The geese, half running, half flying, had managed to get between Holmes and Gladstone. Holmes found himself in need to fight with one of them to get his jacket back, tossing at one sleeve with the big bird at the other sleeve, trying to rip a piece out of his beloved corduroy jacket. Gladstone was followed by two of the big white birds, he made a last desperate effort to escape, stumbled and fell onto his side, the only thing moving was his pink tongue. With wild eyes, wings spread, heads lowered and making a terrible noise the geese started attacking the lifeless body, but like a hurricane Holmes was all over them. Gladstone’s yelp had made him run even faster. When he reached the place, he shushed and attacked them with his jacket like a torero did with a bull; his hat he lost in the battle, but triumphed eventually when the geese retreated ground and, still upset, fled into the water. Damp and with tousled hair he ran to Gladstone.
“Watson! Quick!” Holmes cried and slumped down beside the dog, desperately searching his hat to fan air in Gladstone’s direction. Watson followed a moment later. He too kneeled beside Gladstone and made a worried face. He felt for the pet’s heart beat than looked at Holmes.
“What is it, Watson? Is he okay?”
“He fainted, Holmes. Running so fast and so long with high speed in this heat... I fear, we must set him on a diet. The poor dog...”
“Gladdy?” Said Holmes. “My nuppy-puppy... Come on, boy. Don’t do anything... you will regret later! Gladstone...” He caressed the motionless body and kissed Gladstone’s head.
“Holmes? Have you actually kissed the dog?” Watson looked puzzled. “I’ve never thought... You like him?” The look in Holmes’ eyes when he looked up at him again told him everything. The detective loved Gladstone as much as... With a yelp Gladstone sprang up again, wagging his tail, looking a bit dazzled, swaying on his short legs.
“Gladdy! My boy, oh, come here. I knew you would do it. You are my nupsie, are you not?” And again Holmes poured all his emotions over the dog’s head, who licked his hands and face. Watson could hardly believe his eyes. He stood up, cleaned his trousers and looked down like a proud father whose child has made the first steps down on Holmes cuddling Gladstone. Who would have thought that after all the great detective had used Gladstone as his personal guinea pig. He smiled and helped Holmes up.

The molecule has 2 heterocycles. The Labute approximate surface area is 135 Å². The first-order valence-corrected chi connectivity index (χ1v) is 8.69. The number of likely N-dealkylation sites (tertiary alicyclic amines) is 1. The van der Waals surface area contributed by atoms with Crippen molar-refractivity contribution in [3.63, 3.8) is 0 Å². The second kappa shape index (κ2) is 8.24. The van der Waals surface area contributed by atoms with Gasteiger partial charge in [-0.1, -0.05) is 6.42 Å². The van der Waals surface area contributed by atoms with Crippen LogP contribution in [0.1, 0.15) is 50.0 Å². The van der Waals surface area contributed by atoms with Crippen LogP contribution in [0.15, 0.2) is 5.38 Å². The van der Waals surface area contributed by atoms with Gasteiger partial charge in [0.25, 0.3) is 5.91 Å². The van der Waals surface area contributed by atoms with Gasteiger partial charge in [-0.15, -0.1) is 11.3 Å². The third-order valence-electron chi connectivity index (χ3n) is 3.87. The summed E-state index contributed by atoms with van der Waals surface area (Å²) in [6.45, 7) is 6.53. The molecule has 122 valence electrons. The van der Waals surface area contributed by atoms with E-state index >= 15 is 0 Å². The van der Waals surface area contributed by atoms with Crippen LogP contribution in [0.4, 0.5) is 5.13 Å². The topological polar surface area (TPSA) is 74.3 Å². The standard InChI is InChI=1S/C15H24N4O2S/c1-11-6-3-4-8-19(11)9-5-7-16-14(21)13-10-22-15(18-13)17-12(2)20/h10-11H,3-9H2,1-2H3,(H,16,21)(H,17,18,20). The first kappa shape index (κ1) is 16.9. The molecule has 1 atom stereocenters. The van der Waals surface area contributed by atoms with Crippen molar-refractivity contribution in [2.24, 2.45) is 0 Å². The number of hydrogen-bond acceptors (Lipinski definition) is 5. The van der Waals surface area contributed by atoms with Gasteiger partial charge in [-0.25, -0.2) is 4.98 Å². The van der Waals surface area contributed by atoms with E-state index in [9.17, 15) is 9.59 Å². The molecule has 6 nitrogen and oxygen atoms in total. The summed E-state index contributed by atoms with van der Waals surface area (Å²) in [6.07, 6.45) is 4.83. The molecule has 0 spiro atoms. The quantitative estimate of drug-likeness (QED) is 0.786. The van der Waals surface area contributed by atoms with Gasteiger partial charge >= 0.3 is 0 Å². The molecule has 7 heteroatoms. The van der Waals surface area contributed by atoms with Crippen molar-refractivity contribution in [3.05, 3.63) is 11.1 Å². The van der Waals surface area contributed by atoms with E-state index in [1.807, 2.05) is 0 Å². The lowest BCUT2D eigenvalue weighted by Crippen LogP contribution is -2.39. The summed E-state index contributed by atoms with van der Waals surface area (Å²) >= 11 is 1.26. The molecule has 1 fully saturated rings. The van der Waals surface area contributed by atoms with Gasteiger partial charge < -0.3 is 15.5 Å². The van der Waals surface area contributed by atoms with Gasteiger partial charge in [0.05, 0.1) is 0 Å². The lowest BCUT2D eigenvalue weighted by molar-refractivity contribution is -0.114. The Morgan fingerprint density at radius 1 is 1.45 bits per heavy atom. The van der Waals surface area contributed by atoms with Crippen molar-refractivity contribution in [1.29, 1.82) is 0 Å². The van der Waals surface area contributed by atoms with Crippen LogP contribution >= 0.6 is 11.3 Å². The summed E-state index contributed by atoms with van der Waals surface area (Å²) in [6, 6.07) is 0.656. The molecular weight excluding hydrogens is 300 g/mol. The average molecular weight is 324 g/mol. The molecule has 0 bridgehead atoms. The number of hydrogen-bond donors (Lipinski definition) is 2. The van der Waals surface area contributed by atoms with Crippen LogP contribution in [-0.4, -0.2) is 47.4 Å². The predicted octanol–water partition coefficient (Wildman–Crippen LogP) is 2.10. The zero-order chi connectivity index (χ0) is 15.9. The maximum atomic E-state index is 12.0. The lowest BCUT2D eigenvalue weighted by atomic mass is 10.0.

“Where is your jacket?”
“Who cares for a jacket, hm, Gladdy? The bad, bad geese. To frighten my nuppy-pup…” Gladstone winced, his tail went fast like a metronome.
“Holmes,” cried Watson grabbing Holmes’ hand. “Is this blood? Let me see.”
“Ah, it’s nothing. I hurt myself when I tried to keep the balance and scratched myself…” But he didn’t try to draw his hand out of Watson’s. They shared a look and a smile. Gladstone, sitting at their feet, looked up to them lovingly, if ever a dog could give a loving glance he did so. Without a word Watson drew his handkerchief and wrapped it around the small wound.
“Thanks.” Said Holmes.
“Where did they came from?”
“The geese are in their breeding season, Watson. We stepped a bit too near.” Without a second look he linked arms with Watson’s and as if nothing unusual had happened continued:
“Forget it, Watson. It was worth the wound. As I said, Rebecca's prayer does have a certain Near Eastern aroma, but the baritone…” Watson smirked, he had picked up Holmes’ jacket from the lawn and now with it over his shoulder, cane in his grip, he listened to his friend’s complaints. More slowly and arm in arm they continued their interrupted walk. With Gladstone in their midst they enjoyed the last rays of the slowly setting sun. It was a nice afternoon, after all.